I Spice: Miso
Miso -- at its simplest, a paste of fermented soybeans with salt -- is an ancient Japanese condiment, but a fairly recent addition to my kitchen. While I have tasted miso in restaurant soups and salad dressings many times, I hadn’t used it until a few years ago when I was testing miso recipes for a magazine. It was completely alien to me, but with some guidance from cookbooks and friends, and some trial and error, I can now easily incorporate it into lentils, soups and dressings on my own.
There's a world of miso, it turns out, and the flavor and color varies from sweet white (shiro) miso to deeply savory dark hatcho and mugi misos. High in protein, digestive enzymes and antioxidants, miso is often called a miracle condiment by nutritionists.
Robin Absell, author of “
The New Vegetarian” (Chronicle Books, November 2009), has an abiding love. “A tub of miso is like a little magic box, stuffed with taste, chemistry and health benefits,” she told me. Miso adds salt, meatiness and a tangy, fermented taste to foods. And here's the magic: When the proteins in the base food (such as soybeans) are fermented, they are broken down into some of the most umami-rich amino acids there are.
In case the claim of miraculousness sounds dubious, Asbell recounted this story: “It was shown that after the atom bomb was dropped on Hiroshima, the people who ate miso soup for breakfast every morning had markedly lower radiation damage. That might be attributable to the fermented bonito in the broth, but you get the picture. Since then, studies have confirmed that miso prevents radiation damage, and helps prevent some cancers as well."
We talked about the various types of miso I have seen in the markets. Miso, like wine, has its terroir and cultural importance depending on what part of Japan it is from. “White miso is mild and sweet, so a little in salad dressings adds body and fullness," she said. "Deep dark misos like hatcho can take the place of fish sauce in vegan food, adding the salt and fermented qualities for those who don't eat fish." She suggests buying organic miso when you can find it. There are also gluten-free versions and low-fat versions.
While miso is most commonly made by mixing soybeans and white or brown rice with a special culture, it is also made from other legumes and beans with a variety of grains including barley or buckwheat. The fermentation and aging process can take up to several years -- so you’ll want to buy it, not make it. You can purchase it at any Asian grocery and even many supermarkets. (I purchase mine from the H Mart in Fairfax.) Keep it refrigerated, and it will last for a long time, even years. To maintain its health benefits, it should not be heated too much, but added toward the end of cooking.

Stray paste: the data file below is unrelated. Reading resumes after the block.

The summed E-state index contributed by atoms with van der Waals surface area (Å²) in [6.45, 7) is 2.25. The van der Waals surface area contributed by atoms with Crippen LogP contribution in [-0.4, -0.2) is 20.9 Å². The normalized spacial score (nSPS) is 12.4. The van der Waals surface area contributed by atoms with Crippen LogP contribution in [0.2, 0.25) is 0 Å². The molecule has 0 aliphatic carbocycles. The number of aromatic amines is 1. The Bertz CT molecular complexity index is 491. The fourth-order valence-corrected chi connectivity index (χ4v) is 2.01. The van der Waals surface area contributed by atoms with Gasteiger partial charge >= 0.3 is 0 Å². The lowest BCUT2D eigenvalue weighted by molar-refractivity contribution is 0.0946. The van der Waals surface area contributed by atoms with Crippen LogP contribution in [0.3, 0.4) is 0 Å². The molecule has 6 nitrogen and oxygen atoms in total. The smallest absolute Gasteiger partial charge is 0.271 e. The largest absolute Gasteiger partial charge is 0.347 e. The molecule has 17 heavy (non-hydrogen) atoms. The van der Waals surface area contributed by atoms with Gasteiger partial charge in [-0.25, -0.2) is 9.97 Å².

Asbell suggests that one of the simplest things to do with miso is add it to lentils and beans. A pot of lentil soup, seasoned with nothing but red miso, is divine. Just mix the miso with water to thin the paste, then stir it in at the end. Or you can make this versatile Miso Paste.
Asbell referred to miso as "a secret weapon for vegan cooking," and blogger Sally Ashbrook agreed. “I can't eat dairy -- or soy -- so I use chickpea miso to add the fermented tang to dishes that would usually use cheese, like pesto or vegan mac and cheese," she said.
You don’t have to be food-challenged or vegan or even vegetarian to enjoy miso. It pairs well with pork as in Miso Pork on a Sweet Potato. Of course, it's a classic base for soup, as blogger Joseph Erdos demonstrated, but he also makes a mean vinaigrette that does more than just dress a salad. He uses it marinate fish, or to brush on fish before baking or pan-frying.
“I consider miso to be the Japanese penicillin," Erdos said.
There's only one problem with his analogy: Penicillin never tasted this good.
-- Monica Bhide
Miso Grilled Salmon
MAKE AHEAD: The remaining marinade can be refrigerated in an airtight container for up to 1 week. It can be used in salad dressing and on grilled eggplant. The fish needs to marinate in the refrigerator for at least 30 minutes and up to 2 hours.
The miso marinade recipe is adapted from "Cooking One on One," by John Ash (Clarkson Potter, 2004).
1/4 cup white (shiro) miso
1/4 cup mirin (rice wine)
2 tablespoons unseasoned rice vinegar
2 teaspoons toasted sesame oil
2 scallions, white and light-green parts, minced (2 tablespoons)
1 1/2- to 2-inch piece peeled ginger root, minced (1 1/2 tablespoons)
Up to 1/4 cup water, in tablespoon increments as needed
1 1/2-pound piece skin-on salmon fillet, preferably center-cut, pin bones removed
Whisk together the miso, mirin, vinegar, oil, scallions and ginger in a medium bowl. Add water as needed to form a marinade with the consistency of heavy cream.
Place the salmon in a resealable plastic food storage bag, then pour about 1/4 cup of the marinade over it and seal. Refrigerate for at least 30 minutes and up to 2 hours. Refrigerate the remaining marinade for another use (see headnote).
Position the top oven rack 4 to 6 inches from the broiler element; preheat the broiler. Have a broiler pan at hand or line a rimmed baking sheet with aluminum foil.
Wipe any excess marinade off the salmon fillet. Place the fish skin side down on the pan or baking sheet. Broil for 6 minutes on the first side. When the fish begins to brown, turn it over and broil for 4 to 6 minutes, watching closely as the skin will begin to brown and blister. The fish should be opaque throughout.
Transfer to a platter, turning the fish skin side down. Divide into portions at the table. Serve immediately.
The Food Section
February 26, 2010; 7:00 AM ET
Categories: I Spice , Recipes | Tags: I Spice, Monica Bhide, miso
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